The project is raising money in two ways:

    • A selection of prints are being sold at a special reduced rate from the website. This allows people to pick up a bargain while helping the charity.
    • Other limited edition prints will also be sold in a series of charity auctions on this website.

    The artists involved have donated their images and time to the project and set up the website for free. This means that after printing and postage costs, every penny raised will be donated to the victims of the Tohoku earthquake.

    The site is accepting submissions for possible inclusion via the submission page:

    One of the project’s founders Pete Carr said:

    “In January one of my photographs was sold for £2,000 in the Photos for Fairbridge charity auction. I was astonished and really proud that my work raised so much for a good cause. This really opened my eyes to the potential that my images have to help other people and has inspired me to help set up the Print Aid Project.”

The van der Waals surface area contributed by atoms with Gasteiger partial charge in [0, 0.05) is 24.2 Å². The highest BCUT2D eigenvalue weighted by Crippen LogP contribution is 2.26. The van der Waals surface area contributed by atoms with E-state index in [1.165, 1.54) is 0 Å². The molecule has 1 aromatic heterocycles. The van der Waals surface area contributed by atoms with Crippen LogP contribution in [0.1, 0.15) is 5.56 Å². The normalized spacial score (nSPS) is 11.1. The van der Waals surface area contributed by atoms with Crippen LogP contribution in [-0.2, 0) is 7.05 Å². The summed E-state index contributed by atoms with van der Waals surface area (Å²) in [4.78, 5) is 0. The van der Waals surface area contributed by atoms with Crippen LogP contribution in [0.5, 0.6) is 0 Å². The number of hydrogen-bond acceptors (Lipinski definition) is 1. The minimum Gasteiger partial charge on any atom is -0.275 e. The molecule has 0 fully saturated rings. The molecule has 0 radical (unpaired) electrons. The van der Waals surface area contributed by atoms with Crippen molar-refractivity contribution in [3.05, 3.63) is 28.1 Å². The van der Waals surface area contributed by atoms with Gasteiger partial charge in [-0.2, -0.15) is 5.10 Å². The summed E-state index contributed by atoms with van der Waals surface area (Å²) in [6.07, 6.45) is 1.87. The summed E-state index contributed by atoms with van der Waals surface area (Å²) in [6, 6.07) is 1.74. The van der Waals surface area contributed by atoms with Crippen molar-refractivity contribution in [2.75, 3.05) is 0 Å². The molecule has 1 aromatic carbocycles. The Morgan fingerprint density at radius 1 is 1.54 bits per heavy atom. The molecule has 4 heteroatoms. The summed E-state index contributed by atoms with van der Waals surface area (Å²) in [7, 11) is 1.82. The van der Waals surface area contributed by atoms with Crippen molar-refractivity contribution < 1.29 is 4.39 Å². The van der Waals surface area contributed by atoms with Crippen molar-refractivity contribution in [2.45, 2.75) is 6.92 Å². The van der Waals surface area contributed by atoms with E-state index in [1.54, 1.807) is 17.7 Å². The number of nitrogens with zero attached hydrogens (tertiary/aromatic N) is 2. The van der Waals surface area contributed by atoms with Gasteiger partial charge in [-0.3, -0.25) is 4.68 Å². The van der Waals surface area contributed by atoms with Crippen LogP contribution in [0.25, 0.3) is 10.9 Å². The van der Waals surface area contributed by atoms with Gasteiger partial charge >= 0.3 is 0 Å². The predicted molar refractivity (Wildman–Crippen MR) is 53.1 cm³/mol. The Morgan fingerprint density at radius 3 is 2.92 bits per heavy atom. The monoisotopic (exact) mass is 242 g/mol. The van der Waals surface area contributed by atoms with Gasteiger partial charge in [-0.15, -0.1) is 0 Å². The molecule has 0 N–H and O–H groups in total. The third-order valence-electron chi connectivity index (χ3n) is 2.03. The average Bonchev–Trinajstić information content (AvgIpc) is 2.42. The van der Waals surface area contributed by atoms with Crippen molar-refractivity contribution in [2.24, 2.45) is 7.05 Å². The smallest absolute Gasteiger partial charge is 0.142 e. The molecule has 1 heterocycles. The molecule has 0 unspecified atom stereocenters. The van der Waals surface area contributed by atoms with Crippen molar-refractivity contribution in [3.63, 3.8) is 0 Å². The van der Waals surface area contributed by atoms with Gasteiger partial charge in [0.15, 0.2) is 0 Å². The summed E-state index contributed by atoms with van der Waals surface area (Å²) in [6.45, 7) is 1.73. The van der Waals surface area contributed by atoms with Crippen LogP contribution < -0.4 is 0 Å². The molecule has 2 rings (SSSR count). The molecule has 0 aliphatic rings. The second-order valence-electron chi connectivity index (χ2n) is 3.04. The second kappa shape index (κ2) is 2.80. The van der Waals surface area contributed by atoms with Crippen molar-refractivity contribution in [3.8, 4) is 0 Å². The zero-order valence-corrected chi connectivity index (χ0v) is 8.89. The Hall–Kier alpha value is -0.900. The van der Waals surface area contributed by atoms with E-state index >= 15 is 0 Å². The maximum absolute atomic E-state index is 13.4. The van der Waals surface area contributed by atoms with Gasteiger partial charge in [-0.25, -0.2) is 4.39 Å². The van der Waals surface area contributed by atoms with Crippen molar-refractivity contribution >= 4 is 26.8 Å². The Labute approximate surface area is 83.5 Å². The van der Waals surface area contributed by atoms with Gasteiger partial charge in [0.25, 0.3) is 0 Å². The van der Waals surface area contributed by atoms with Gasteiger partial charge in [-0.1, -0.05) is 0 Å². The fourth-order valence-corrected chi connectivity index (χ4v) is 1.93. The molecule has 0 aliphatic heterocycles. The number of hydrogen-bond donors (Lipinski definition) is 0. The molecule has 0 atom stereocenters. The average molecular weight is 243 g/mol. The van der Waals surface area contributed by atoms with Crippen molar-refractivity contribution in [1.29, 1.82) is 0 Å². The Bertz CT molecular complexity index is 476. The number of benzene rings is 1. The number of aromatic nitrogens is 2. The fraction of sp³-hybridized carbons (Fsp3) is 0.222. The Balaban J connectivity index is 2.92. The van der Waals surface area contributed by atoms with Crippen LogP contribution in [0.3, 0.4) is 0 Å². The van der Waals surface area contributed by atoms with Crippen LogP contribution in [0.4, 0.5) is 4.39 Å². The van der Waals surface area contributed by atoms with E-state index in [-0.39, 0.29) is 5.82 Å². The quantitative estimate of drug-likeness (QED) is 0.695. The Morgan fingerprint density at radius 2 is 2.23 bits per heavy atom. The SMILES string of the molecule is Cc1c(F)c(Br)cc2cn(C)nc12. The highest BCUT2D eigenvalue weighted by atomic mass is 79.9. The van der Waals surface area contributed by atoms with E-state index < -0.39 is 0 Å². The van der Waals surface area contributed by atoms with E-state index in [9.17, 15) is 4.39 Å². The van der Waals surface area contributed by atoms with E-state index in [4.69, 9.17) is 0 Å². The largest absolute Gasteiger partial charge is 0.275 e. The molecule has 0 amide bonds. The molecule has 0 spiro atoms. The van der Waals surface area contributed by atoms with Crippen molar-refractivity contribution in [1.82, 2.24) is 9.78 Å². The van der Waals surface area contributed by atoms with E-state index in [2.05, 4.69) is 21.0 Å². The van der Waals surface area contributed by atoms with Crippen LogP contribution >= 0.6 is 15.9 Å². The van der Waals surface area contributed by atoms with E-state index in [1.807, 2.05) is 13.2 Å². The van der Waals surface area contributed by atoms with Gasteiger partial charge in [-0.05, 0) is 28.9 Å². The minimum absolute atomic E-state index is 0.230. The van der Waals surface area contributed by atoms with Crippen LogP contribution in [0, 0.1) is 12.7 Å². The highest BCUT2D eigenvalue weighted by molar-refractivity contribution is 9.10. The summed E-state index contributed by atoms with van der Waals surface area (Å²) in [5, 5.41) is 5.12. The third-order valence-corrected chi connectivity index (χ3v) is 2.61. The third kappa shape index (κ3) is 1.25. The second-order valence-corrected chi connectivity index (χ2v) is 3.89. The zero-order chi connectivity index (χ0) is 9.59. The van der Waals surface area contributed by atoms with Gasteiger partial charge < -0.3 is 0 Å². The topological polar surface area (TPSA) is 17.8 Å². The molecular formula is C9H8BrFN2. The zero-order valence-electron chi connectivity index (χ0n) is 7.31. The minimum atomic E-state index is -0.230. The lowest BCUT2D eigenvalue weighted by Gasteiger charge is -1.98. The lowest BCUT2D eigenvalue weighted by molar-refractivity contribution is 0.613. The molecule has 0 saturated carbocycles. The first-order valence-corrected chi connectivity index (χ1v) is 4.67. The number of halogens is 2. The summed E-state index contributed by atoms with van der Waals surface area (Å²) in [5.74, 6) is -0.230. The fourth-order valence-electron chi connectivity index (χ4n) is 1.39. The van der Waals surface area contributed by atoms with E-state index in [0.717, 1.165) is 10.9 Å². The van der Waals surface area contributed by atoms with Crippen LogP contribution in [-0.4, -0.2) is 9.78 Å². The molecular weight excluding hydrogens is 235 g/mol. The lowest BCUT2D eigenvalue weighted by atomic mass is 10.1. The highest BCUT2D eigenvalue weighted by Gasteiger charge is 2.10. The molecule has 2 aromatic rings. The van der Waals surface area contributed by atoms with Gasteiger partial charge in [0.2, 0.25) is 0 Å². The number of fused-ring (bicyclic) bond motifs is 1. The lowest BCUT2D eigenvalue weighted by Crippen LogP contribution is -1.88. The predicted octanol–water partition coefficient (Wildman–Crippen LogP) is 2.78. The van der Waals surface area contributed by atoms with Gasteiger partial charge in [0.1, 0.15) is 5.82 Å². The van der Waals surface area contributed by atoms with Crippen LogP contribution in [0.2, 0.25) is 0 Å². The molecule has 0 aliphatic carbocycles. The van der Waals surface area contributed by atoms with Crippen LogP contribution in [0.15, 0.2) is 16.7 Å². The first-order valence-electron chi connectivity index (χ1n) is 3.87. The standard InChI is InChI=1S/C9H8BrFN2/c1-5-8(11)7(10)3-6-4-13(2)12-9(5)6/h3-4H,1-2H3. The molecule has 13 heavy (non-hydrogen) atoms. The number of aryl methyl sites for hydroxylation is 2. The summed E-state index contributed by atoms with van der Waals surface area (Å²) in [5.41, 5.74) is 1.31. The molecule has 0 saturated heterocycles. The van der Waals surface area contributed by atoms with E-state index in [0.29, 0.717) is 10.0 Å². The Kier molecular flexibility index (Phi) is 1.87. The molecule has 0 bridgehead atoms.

Matt Thomas, who came up with the idea to set up the Print Aid Project with Pete and fellow photographer Dan King, is an experienced fundraiser who is currently planning to travel a third of the way across the world for charity in this year’s Mongolia Rally. He said:

    “Nobody who saw the scenes of devastation caused by the earthquake and subsequent tsunami could fail to be moved. I immediately wanted to help and when I realised that others felt the same we established the Print Aid Project. The response from other photographers wanting to take part has been fantastic.”

    Co-founder Dan King:

    “Not everyone can afford to bid huge sums of money in a charity auction, so we felt it was important to have two strands to the project and offer the special rate prints as well. We hope that these will be really popular and raise a lot of money for this important cause.”

    Further details of the photographers involved and prints available are on the website

    Click HERE for Twitter feed and HERE for the Facebook page.